Cambodia, Laos, Myanmar: the “little ants” bargaining with the “elephant”.

Cambodia and Laos have long been considered hard-core “followers” of China. Both countries have signed a “Memorandum of Understanding on Building a Community of Destiny” with China, and their long-standing close ties with China have led some to view them as China’s proxies in ASEAN.

Bilahari Kausikan, a retired Singaporean diplomat, said in an ASEAN webinar on Oct. 23 that the attitude of Laos and Cambodia toward China in the South China Sea dispute will influence ASEAN’s development, and that “moderate consideration” must be given to kicking out the two countries.

During Chinese Foreign Minister Wang Yi’s visit to Cambodia on October 12, the two sides also signed a free trade agreement (FTA), which is also the first FTA signed by Cambodia. But even Cambodia has joined the US Mekong-US partnership.

Thitinan Pongsudhirak, a professor of political science at Bangkok’s University of Chulalongkorn University, has told VOA that the five Mekong countries want to avoid overdependence on Chinese aid, in particular By controlling the dams upstream of the river, China would dry up the land in Southeast Asia, which is downstream. He said, “What the United States provides is an offset, a counterbalance.” None of these countries, he said, wants to be controlled by China.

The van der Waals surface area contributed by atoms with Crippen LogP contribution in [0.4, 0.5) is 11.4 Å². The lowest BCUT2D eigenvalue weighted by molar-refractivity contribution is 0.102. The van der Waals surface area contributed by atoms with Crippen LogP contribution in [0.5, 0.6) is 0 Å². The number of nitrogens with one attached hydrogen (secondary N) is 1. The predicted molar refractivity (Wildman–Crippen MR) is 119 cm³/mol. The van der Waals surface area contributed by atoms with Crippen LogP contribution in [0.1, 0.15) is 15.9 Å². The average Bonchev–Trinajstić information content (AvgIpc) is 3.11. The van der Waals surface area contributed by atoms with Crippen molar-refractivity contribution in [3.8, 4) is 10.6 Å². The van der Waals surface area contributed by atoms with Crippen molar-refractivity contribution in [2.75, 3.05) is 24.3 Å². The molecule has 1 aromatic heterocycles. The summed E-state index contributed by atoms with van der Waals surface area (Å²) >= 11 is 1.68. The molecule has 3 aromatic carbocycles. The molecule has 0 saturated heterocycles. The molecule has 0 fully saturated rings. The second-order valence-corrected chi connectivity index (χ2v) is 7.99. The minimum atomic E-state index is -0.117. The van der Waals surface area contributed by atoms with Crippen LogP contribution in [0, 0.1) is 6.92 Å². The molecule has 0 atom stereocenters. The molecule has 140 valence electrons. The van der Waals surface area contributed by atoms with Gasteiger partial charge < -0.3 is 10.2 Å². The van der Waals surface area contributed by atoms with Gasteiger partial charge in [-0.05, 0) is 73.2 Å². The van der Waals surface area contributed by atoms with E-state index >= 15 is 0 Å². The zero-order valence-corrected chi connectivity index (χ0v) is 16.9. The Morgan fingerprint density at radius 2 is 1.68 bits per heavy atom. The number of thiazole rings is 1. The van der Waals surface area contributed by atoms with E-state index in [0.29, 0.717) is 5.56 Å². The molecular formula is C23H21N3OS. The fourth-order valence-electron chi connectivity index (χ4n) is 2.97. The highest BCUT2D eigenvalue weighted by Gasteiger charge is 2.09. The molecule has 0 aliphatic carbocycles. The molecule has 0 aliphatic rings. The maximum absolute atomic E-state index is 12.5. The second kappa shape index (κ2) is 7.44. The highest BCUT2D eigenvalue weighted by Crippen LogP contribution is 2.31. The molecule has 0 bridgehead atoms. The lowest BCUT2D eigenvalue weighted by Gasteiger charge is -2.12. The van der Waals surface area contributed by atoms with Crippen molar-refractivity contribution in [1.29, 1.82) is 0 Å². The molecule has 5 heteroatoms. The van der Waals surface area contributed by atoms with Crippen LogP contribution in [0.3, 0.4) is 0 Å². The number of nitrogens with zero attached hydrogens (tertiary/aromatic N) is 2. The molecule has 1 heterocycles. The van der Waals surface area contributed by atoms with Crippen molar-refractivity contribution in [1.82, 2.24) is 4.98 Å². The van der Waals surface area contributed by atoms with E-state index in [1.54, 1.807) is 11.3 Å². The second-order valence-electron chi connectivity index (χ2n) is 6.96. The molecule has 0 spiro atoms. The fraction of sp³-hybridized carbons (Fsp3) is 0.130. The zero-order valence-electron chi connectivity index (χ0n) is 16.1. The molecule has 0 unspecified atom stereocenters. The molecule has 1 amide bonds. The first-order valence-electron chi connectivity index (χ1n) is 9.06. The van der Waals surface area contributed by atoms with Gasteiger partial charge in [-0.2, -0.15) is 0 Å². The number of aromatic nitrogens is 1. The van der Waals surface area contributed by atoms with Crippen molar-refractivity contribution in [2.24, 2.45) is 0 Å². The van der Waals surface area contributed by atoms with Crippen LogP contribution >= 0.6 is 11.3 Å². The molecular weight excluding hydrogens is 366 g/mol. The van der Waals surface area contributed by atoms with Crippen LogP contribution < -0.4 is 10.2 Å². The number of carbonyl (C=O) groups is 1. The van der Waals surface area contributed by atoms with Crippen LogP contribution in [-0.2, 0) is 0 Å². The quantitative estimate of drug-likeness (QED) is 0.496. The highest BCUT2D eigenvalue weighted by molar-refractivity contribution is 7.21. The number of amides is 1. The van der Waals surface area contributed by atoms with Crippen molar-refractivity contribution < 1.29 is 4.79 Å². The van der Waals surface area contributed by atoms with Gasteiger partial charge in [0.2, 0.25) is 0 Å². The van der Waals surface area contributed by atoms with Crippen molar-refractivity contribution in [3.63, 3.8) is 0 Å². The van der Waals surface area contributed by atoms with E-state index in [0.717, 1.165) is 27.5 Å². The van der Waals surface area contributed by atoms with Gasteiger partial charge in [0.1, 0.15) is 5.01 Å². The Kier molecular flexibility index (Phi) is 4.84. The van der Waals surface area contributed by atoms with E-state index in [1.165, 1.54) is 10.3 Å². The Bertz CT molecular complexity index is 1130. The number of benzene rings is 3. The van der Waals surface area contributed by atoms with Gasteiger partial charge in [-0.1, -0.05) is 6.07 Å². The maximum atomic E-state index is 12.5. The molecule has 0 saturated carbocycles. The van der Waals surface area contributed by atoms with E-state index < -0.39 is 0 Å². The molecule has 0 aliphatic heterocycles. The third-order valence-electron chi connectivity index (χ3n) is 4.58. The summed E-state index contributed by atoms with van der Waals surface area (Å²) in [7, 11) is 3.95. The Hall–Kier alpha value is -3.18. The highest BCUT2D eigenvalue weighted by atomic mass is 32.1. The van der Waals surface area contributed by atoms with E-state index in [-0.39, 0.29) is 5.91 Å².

Weak Laos, too, has won negotiations with China over high-speed rail. Hibbert of the U.S. Center for Strategic and International Studies said, “They had five years of negotiations with China, which led to the Chinese cutting their interest rates, reducing their demands, and giving the Laotians a say in how much land is used on either side of the high-speed rail.”

Myanmar’s Kyaukphyu port is the centerpiece of the China-Myanmar Economic Corridor (CMEC), a major link in the Belt and Road. To avoid falling into a debt trap, the Myanmar government has scaled back its investment in the deep-water port project, cutting the cost from $7.2 billion to $1.3 billion.

Brunei is a sovereignty claimant in the South China Sea, but has always had close relations with China.